A Clearer View

Latest treatment options and news about cataracts, dry eye syndrome and other eye care topics.

Cataract Surgery for Active Lifestyles: What Athletes and Adventurers Need to Know

by Damion Wasylow 20 September 2023 19:58 PM

senior man adjusting bicycle during nature ride

Cataract surgery is more than just about clear vision; it’s about restoring your quality of life. An estimated 24.4 million Americans, 40 and older, have cataracts. Nearly 1-in-10 adults have cataracts, and the rate increases dramatically for people over age 75.

Whether you’re 40 or 75, if you have cataracts, surgery can enhance your quality of life, especially if you’re active.

How Cataract Surgery Improves an Active Lifestyle

Cataracts typically cause blurred vision. It may not be bad at first, but it continually worsens. You may be able to get through by simply wearing eyeglasses in the beginning. Of course, even then, if you regularly enjoy swimming, jogging, biking or playing sports, you may find wearing glasses to be inconvenient during those activities.

For an active person, correcting cloudy vision is life-changing, as it helps:

  1. Improve your game if you play sports
  2. Reduce the risk of trips and falls
  3. Make life more pleasurable as you age

Additionally, if you play sports, you’ll likely improve your game the moment that you can see clearer. Imagine the impact of being able to track the ball more clearly, whether your game is baseball, softball, pickleball, you name it, the ability to see your environment and the ball better will take your game to the next level.

Benefits of Cataract Surgery for Anyone with an Active Lifestyle

For people with active lifestyles, cataract surgery is truly liberating, allowing them to fully explore their hobbies just as they did before cloudy vision limited their freedom and enjoyment. Patients who opt for cataract surgery benefit from:

  • Vision that matches their lifestyle once again. Age will creep up on all of us, but we can take measures to maintain our eyesight and quality of life.
  • Seeing longer distances without glasses or contacts. You may be able to see the trail you’re walking on better, react faster to obstacles in your way during a run and revisit activities you stopped pursuing.
  • Reducing your risk of a trip or fall. When your vision is clear, you can see potential safety hazards clearly.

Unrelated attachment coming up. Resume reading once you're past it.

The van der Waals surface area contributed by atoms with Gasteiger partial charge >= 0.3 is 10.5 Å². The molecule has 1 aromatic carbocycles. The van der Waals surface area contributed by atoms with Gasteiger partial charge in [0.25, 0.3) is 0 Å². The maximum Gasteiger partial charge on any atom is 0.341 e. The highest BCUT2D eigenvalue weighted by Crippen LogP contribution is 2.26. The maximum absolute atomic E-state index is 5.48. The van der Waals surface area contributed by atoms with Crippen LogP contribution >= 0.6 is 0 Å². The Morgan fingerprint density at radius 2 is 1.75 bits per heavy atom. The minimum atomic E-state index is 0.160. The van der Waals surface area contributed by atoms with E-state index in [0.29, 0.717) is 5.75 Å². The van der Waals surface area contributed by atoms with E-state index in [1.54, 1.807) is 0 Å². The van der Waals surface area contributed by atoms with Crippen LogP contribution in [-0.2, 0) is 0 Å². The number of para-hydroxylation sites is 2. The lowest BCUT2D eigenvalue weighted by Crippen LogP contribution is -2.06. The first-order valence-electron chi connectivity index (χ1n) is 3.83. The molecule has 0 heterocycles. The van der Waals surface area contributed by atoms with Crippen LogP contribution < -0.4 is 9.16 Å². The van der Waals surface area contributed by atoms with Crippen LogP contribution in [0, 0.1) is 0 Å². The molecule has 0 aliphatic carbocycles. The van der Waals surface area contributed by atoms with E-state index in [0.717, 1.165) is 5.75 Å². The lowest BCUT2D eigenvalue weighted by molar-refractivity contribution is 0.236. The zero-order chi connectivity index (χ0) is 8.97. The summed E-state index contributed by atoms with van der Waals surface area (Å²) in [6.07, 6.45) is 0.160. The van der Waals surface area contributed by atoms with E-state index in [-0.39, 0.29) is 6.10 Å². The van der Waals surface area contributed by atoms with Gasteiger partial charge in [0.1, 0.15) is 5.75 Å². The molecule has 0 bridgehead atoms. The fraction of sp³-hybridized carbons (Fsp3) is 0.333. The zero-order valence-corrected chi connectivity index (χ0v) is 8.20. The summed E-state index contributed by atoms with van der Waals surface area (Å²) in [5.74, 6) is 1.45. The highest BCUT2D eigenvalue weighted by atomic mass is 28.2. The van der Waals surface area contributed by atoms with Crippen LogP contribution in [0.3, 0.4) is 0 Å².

If you didn’t need glasses prior to developing cataracts, following cataract surgery, you may be able to discontinue wearing eyeglasses entirely, and in all aspects of your life. Everything from driving to putting on makeup to reading a book may once again be done glasses-free. Patients are often shocked that they’re able to stop wearing their glasses and return to clearly seeing at a range of distances following cataract surgery.

To learn more about cataract treatment options, contact North Florida Cataract Specialists and Vision Care today at 352-373-4300.



Comments (0)

Cataract Surgery Longevity: How Long Do the Results Last?

by Damion Wasylow 8 August 2023 06:22 AM

smiling senior couple with grandchild
Cataract surgery is performed on 3.7 million people in the United States each year. As the leading procedure in all medical specialties, many patients ask, “How long do the results last?”

Can Cataracts Come Back?

Once cataract surgery has been performed, you never have to worry about cataracts in that eye ever again.

During surgery, the ophthalmologist replaces the cataract-affected eye lens with an artificial lens implant. That implant can never become cloudy, and your natural lens will never regrow. This makes it impossible for a cataract to return once it has been surgically removed.

Many cataract surgery patients report improved vision almost immediately, even while still in the recovery room. This is particularly true for patients who opt for laser-assisted cataract surgery. 

Occasionally, some patients can develop a condition many refer to as secondary cataracts, resulting from scar tissue on the back of the implanted lens. This, however, can be corrected via a follow-up procedure that takes just a few minutes and requires minimal downtime during recovery.

Preventing Future Eye Damage

Cataracts are, of course, not the only eye-related condition that can affect vision. Other eye diseases can be present or develop as you age, which may or may not be able to be corrected, even if you’ve had cataract surgery.

Preventing eye damage is therefore critical to maintaining your vision. Following these recommendations can help:

  • UV Light Exposure: The sun’s rays can damage the conjunctiva over time. Wearing proper sunglasses will help keep your eyes healthy and prevent any potential UV light damage.
  • Diabetes: If you have diabetes, a healthy diet and following your doctor’s recommendations is crucial to long-term eye health. Diabetes can cause conditions including diabetic macular edema and diabetic retinopathy, if untreated.
  • Visit the Eye Doctor Regularly: Finally, routine comprehensive eye exams can help identify eye issues early on and allow your eye doctor to correct them before they progress.

Cataract surgery is a safe and effective way to treat cataracts, and the results last a lifetime. If cataracts are impacting your vision and quality of life, surgery can help you get back to your normal routine.

To schedule your cataract diagnosis appointment or to discuss cataract treatment options, contact North Florida Cataract Specialists and Vision Care today at 352-373-4300.